Trends in the central tropical Pacific

Well, since we've been thinking about the tropical Pacific, here's a bit more to ponder. There is an ongoing discussion in the literature about whether global warming, particularly across the tropical Pacific, will look more like El Nino or La Nina. One way this has tended to shake out is that the atmospheric scientists seem to favor El Nino conditions as the world warms, but oceanographers tend to lean toward La Nina [Eos]. The truth of the matter is that in the past couple of years, this has been shown to be a false analogy; it seems like there is evidence that the atmospheric circulation is changing to look somewhat more like El Nino, but changes in the ocean act against some of these atmospheric effects, looking more like La Nina. In fact, as these arguments mature, it seems like the dynamics involved are not really related to the dynamics that control El Nino and La Nina cycles [Vecchi].

The apparent controversy, though, is too good not to glom onto, and many authors have used it as a construct to present results. This is fine except that it clouds the emerging picture of climate change in the tropical Pacific.

A new paper by Nurhati et al (2009) includes this El Nino/La Nina kind of argument to highlight new isotopic measurements of coral reefs in the central Pacific. The geochemical techniques are applied to coral at three central Pacific islands, and show monthly-resolved temperature and salinity records over the 20th Century. The bottom line seems to be that there are statistically significant linear trends toward fresher, warmer water around these islands. The authors say that these trends are more consistent with more El Nino-like conditions in the central Pacific, are similar to other estimates of temperature changes, and is in line with modeling studies showing decreased upwelling of deep water in a warming world. Only in the final paragraph do the authors finally reveal that this El Nino stuff shouldn't be taken too seriously,
... this analogy likely over-simplifies the complexity of tropical Pacific anthropogenic climate change. Indeed, any of a number of large-scale climate changes that are likely to occur in a greenhouse world might overwhelm or at the very least fundamentally reshape the expected impacts of an “El Niño-like” trend. ... In this regard, the prominent warming and freshening trends uncovered in the coral reconstructions undoubtedly represent a combination of dynamics that are fundamentally different than those associated with the ENSO phenomenon.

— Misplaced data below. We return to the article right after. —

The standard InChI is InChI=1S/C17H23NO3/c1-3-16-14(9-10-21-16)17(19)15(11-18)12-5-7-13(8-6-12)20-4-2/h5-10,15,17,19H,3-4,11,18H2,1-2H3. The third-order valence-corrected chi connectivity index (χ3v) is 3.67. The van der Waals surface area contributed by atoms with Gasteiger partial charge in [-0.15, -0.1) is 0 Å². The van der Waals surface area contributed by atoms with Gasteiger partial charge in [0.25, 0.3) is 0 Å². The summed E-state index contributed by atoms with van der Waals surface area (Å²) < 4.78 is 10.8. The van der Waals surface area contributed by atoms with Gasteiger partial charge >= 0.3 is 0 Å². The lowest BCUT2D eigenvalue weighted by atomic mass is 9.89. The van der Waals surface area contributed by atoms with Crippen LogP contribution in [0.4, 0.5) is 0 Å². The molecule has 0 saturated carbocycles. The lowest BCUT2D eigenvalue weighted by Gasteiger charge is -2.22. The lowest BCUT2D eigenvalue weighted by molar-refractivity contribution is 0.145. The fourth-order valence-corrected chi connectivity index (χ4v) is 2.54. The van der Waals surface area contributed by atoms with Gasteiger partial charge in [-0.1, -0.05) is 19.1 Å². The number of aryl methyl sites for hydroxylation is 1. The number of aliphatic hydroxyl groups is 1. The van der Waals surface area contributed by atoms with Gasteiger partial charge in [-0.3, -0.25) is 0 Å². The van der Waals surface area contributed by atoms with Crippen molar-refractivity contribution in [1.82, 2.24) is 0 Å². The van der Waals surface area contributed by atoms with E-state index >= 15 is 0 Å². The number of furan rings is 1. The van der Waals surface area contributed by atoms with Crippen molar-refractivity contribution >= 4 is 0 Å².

The delay tactics worked: no Copenhagen agreement in December

I guess it shouldn't come as a surprise, but it is now official: Copenhagen will not be the venue for a binding international agreement to address climate change [NYTimes.com]. As we've seen over the past months, the negotiations that should have set up the terms of such an agreement have systematically unravelled. To make matters worse, the USA has squandered its opportunity to be a leader in this arena by failing to pass climate and energy legislation. This despite the Democratic Party being in control of both houses of Congress and the presidency.

As expected, a few people -- notably the administration -- are trying to put a more positive spin on this story [LATimes.com]. Some say the Copenhagen meeting could still lay the groundwork for a real agreement next year, others suggest that getting some "commitment" from India and China might help the Senate pass climate legislation in the next few months.

My commentary is unnecessary, but just to be blunt: this is an inexcusable state of affairs. While the other parties have similarly failed to step up and and become meaningful leaders, my own feeling is that the USA has lost its chance to make a significant move to curtail global warming in the coming decade. These delays are damning humanity and uncountable species to suffer through the effects of dangerous anthropogenic climate change.


The tropical ocean: more than just hurricanes

The Climate Prediction Center recently released a new El Nino Advisor [link]. The advisory says essentially that all indicators suggest that the current El Nino is still strengthening, and is expected to last through the winter and maybe into spring. It's likely, based on past El Nino events, that the largest anomalies of the tropical sea-surface temperature will happen some time in the next couple of months.